Currently, at least 15 orcas in the pod are participating in the vessel ramming. The attacks are directed primarily at the rudders of sailboats. To date, the orcas have damaged about 250 boats and caused four to sink. Some orca scientists theorize that the highly social and intelligent orcas may be acting defensively after their family member was traumatically harmed by the vessel strike. In a 2022 study on this phenomenon, researchers theorized that the behavior may originate from trauma endured by a female orca named White Gladis after she was injured in a vessel strike in 2020. Other theories for the boat attack motives include play and coordinated group learning activities. Ultimately, this new behavior by orcas passing through the Strait of Gibraltar emphasizes the need to deeply consider the effects of human maritime activities on marine life.
What Lives in the Strait of Gibraltar: Loggerhead Sea Turtle (Caretta caretta)
The most common species of sea turtle to pass through the Strait of Gibraltar is the loggerhead (Caretta caretta). This strait acts as an important migratory channel for Atlantic and Mediterranean loggerhead populations.
One 2007 study found that a strong and ever-present eastward current at the Strait of Gibraltar may trap small, juvenile Atlantic loggerhead sea turtles inside the western Mediterranean Sea. They remain until they are strong enough to swim back against the current. Once these juvenile turtles become skilled enough in counter-current swimming and diving, they migrate westward through the Strait of Gibraltar, often heading back to their coastal, natal home waters.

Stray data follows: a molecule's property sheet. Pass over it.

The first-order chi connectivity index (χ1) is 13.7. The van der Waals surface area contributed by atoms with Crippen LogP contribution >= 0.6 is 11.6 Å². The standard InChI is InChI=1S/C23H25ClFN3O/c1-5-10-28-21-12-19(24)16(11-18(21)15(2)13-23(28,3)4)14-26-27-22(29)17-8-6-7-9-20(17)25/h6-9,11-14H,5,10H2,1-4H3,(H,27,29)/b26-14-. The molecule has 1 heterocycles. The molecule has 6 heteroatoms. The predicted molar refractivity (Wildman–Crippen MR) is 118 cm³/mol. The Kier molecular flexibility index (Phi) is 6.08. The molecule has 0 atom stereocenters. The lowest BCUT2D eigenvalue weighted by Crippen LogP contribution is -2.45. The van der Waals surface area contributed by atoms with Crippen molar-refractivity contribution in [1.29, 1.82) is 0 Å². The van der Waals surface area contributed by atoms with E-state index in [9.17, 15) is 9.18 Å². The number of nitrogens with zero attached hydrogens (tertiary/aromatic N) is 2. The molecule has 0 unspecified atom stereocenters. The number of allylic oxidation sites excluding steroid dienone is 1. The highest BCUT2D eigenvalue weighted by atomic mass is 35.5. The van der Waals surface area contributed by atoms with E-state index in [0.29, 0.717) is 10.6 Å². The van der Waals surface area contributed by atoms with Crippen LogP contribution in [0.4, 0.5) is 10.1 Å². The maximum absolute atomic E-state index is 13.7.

Loggerhead sea turtles are primarily carnivorous. In coastal waters, such as the Strait of Gibraltar, they feed primarily on bottom-dwelling invertebrates. This diet includes mollusks, horseshoe crabs, and true crabs.
Atlantic Sawtail Catshark (Galeus atlanticus)
The Strait of Gibraltar and surrounding waters serve as the home for a lesser-known species of shark, the Atlantic sawtail catshark (Galeus atlanticus). These sharks inhabit the demersal zone. This means they primarily hunt and live in a region of the water column just above the ocean floor. In the Strait of Gibraltar, the Atlantic sawtail catshark lives at depths of 900-2,100 feet. They primarily feed on small bony fish and crustaceans.